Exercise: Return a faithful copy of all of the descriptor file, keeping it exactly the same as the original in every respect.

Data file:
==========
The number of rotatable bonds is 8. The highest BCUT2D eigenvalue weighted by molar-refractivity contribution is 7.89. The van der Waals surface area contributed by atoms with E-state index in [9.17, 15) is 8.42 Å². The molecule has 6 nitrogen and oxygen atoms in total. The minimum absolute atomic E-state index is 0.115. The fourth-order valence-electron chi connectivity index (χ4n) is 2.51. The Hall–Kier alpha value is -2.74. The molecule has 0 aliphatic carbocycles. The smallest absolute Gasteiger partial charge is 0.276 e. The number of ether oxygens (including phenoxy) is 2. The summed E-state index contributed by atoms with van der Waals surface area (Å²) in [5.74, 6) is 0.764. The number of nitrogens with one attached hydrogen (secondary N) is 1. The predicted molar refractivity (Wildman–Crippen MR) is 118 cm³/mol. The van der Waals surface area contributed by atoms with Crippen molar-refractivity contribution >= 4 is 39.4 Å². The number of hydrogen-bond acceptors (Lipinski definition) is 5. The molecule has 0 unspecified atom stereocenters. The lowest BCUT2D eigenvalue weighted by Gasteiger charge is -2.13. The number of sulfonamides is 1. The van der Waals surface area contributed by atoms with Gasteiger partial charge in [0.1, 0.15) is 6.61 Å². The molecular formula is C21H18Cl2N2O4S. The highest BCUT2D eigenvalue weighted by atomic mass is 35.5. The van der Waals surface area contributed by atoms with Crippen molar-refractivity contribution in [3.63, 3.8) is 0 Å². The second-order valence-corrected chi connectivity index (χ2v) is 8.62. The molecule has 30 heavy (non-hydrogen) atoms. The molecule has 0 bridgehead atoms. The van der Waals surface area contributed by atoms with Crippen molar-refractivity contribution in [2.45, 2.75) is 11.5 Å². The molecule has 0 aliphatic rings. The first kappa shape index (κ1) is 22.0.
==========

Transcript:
The number of rotatable bonds is 8. The highest BCUT2D eigenvalue weighted by molar-refractivity contribution is 7.89. The van der Waals surface area contributed by atoms with E-state index in [9.17, 15) is 8.42 Å². The molecule has 6 nitrogen and oxygen atoms in total. The minimum absolute atomic E-state index is 0.115. The fourth-order valence-electron chi connectivity index (χ4n) is 2.51. The Hall–Kier alpha value is -2.74. The molecule has 0 aliphatic carbocycles. The smallest absolute Gasteiger partial charge is 0.276 e. The number of ether oxygens (including phenoxy) is 2. The summed E-state index contributed by atoms with van der Waals surface area (Å²) in [5.74, 6) is 0.764. The number of nitrogens with one attached hydrogen (secondary N) is 1. The predicted molar refractivity (Wildman–Crippen MR) is 118 cm³/mol. The van der Waals surface area contributed by atoms with Crippen molar-refractivity contribution >= 4 is 39.4 Å². The number of hydrogen-bond acceptors (Lipinski definition) is 5. The molecule has 0 unspecified atom stereocenters. The lowest BCUT2D eigenvalue weighted by Gasteiger charge is -2.13. The number of sulfonamides is 1. The van der Waals surface area contributed by atoms with Gasteiger partial charge in [0.1, 0.15) is 6.61 Å². The molecular formula is C21H18Cl2N2O4S. The highest BCUT2D eigenvalue weighted by atomic mass is 35.5. The van der Waals surface area contributed by atoms with Crippen molar-refractivity contribution in [3.63, 3.8) is 0 Å². The second-order valence-corrected chi connectivity index (χ2v) is 8.62. The molecule has 30 heavy (non-hydrogen) atoms. The molecule has 0 bridgehead atoms. The van der Waals surface area contributed by atoms with Crippen molar-refractivity contribution in [2.45, 2.75) is 11.5 Å². The molecule has 0 aliphatic rings. The first kappa shape index (κ1) is 22.0.